Erlang Express

Target Audience: Software Developers,

Prerequisites: Good programming skills in another language

Objectives:

  • Understanding of the basics of Erlang.
  • Read/Write/Design Erlang Programs.
  • Good knowledge of the development environment and tools.
  • Provides basics needed to attend the Advanced Erlang/OTP course

 

Duration: Three days

The course contains all the Erlang basics such as sequential and concurrent programming, along side error handling. The Erlang development environment is presented, with a special emphasis on the Erlang mode for Emacs alongside the major debugging tools. Good and bad programming practices are discussed, as are tools used to profile the system. OTP design principles and concepts are sneaked into the material as well as the exercises.

Course Contents


Erlang Express is a three-day introductory course developed for software engineers. Its objectives are to give participants the knowledge to read, write and structure Erlang programs, providing all prerequisites to attend the OTP course.

The course contains all the Erlang basics such as sequential and concurrent programming, along side error handling. The Erlang development environment is presented, with a special emphasis on the Erlang mode for Emacs alongside the major debugging tools. Good and bad programming practices are discussed, as are tools used to profile the system. OTP design principles and concepts are sneaked into the material as well as the exercises.

Course Contents



Introduction
Introduction to the software needs of telecom control systems, followed by a history of Erlang, its features, and product and research examples within and outside Ericsson.

Basic Erlang
This section deals with Erlang data types and pattern matching. Functions, modules, and BIFs are discussed. Before the exercises, the Erlang shell, useful shell commands as well as Emacs and its Erlang mode are introduced.

Sequential Programming
The Sequential Programming section comprehends conditional evaluations, guards and scope of variables. It then introduces recursion, with a special emphasis on different recursive patterns, tail recursion, and space saving optimizations. Before the exercises, libraries and their manual pages, possible run time errors and the debugger are demonstrated.

Concurrent Programming
This section describes the creation of processes and their life span. It looks at sending and receiving messages, selective reception, and passing data in the messages. It continues with the various uses of time outs and registering processes, and terminates by showing the generic process code structure. Before the exercises, a demonstration of the Process Manager tool is given.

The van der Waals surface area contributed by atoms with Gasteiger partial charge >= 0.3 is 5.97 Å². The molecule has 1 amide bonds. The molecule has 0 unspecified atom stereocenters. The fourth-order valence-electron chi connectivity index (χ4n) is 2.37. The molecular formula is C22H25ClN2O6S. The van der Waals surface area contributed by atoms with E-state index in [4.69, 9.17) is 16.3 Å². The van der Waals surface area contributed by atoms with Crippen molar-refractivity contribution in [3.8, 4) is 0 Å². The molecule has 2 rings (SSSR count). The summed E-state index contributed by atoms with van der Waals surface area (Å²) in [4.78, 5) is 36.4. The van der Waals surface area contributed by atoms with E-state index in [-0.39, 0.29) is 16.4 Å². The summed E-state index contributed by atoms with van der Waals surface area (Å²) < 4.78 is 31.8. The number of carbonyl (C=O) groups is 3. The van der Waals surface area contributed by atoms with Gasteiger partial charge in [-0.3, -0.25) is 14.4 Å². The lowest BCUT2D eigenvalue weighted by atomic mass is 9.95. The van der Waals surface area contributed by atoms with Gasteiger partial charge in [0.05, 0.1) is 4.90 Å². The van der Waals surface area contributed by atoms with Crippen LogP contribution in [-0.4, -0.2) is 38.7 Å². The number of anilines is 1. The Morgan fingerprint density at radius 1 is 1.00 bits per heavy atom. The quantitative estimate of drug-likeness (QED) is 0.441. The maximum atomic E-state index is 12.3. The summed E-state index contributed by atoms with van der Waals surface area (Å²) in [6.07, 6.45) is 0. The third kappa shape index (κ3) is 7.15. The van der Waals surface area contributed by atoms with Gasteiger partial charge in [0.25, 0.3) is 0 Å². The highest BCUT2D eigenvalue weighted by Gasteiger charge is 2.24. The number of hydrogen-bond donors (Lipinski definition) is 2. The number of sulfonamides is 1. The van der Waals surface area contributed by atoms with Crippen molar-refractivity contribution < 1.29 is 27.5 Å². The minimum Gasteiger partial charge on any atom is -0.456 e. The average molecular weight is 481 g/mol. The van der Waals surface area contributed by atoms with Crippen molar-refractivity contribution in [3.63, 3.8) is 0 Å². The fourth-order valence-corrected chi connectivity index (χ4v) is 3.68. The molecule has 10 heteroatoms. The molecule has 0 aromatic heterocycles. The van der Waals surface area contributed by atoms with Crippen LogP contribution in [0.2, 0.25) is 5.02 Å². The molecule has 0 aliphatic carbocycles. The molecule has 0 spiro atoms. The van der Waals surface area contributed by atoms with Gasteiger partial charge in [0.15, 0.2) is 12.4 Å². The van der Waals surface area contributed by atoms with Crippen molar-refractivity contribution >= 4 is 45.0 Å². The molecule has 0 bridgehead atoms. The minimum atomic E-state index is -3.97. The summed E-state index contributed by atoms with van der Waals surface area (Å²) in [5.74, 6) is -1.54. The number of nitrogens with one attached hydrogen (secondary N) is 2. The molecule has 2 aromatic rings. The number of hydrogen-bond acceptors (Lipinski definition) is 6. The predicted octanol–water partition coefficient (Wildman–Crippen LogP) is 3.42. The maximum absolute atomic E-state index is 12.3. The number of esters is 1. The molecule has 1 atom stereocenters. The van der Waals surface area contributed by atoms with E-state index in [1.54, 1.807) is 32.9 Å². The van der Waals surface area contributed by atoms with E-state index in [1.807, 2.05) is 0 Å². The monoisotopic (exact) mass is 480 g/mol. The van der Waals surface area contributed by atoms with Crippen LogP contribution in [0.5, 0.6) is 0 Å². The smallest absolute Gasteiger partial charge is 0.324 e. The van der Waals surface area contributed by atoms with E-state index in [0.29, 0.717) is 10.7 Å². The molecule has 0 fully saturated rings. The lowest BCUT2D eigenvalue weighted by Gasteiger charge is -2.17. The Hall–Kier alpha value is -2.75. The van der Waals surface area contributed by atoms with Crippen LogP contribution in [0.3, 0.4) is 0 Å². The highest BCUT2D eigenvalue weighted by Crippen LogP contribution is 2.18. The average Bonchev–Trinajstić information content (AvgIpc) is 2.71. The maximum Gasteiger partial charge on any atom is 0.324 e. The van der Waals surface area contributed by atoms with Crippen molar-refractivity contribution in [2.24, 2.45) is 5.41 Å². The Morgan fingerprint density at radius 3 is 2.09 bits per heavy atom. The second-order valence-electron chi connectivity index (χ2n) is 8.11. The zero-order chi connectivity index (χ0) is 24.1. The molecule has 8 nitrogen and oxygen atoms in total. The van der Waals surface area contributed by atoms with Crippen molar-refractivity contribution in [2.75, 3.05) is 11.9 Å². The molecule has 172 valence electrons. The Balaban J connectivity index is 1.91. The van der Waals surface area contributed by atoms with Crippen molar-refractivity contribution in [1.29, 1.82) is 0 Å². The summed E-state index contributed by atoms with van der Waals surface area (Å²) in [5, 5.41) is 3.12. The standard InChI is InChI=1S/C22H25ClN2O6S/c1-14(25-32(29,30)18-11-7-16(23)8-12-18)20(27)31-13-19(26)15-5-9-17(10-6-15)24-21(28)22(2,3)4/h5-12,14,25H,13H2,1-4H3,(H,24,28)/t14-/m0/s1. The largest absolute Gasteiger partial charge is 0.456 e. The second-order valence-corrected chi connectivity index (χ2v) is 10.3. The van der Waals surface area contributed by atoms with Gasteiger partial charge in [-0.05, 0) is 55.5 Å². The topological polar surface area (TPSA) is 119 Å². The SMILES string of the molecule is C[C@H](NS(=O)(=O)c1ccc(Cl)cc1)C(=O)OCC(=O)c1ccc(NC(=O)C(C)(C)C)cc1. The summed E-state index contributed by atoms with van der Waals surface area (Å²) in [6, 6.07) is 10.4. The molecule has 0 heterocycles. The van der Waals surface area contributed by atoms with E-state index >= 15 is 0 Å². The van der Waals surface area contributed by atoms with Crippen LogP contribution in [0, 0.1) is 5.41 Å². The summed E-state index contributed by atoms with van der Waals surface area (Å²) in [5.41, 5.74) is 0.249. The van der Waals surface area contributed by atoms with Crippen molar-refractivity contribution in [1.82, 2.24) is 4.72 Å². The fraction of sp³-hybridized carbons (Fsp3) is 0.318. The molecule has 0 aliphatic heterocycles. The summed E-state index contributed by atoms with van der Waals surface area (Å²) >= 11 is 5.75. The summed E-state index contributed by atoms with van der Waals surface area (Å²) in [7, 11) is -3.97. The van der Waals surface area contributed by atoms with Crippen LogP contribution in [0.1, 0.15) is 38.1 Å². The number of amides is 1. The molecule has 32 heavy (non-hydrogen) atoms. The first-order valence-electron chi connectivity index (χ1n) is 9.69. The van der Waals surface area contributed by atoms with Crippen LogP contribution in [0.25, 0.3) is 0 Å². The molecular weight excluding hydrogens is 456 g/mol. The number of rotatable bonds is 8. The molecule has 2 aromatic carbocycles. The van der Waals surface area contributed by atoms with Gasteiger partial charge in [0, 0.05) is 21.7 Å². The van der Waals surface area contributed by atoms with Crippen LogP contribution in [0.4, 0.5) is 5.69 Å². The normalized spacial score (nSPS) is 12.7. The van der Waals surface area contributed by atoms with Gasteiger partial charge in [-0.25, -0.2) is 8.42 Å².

Process Design Patterns
This section introduces the concept of process patterns, preparing the students for the OTP behaviours. It gives a detailed example of a client server system, looks at finite state machines and event handlers. Synchronous versus asynchronous message passing is discussed.

Process Error Handling
This section introduces the simple but powerful error handling mechanisms in processes. It looks at process links, exit signals and their propagation semantics. How robust systems are built in Erlang are discussed, and an example from the Process Design Patterns section is re-implemented, making it robust.

Code Updating
The section introduces software upgrade during run time. The error handler, the code server, and code search paths are covered, as is the .erlang file.

Records and Funs
"Records" are an Erlang data structure, similar to a struct in C, used for storing a fixed number of elements. "Funs", usually referred as "anonymous functions" in other programming languages, allow the creation of functions without binding them to a name. This section focuses on the syntax for creating and using records and funs.

ETS tables
An introduction to the Erlang Term Storage is given, together with its different table options. Examples on when to use and not to use ETS tables are covered. A demonstration of the table visualizer is provided.

Distributed Programming
An introduction to the requirements of distributed systems is given, and how Erlang is able to fill these requirements. The distribution syntax and semantics are covered, followed by the BIFs and the net kernel.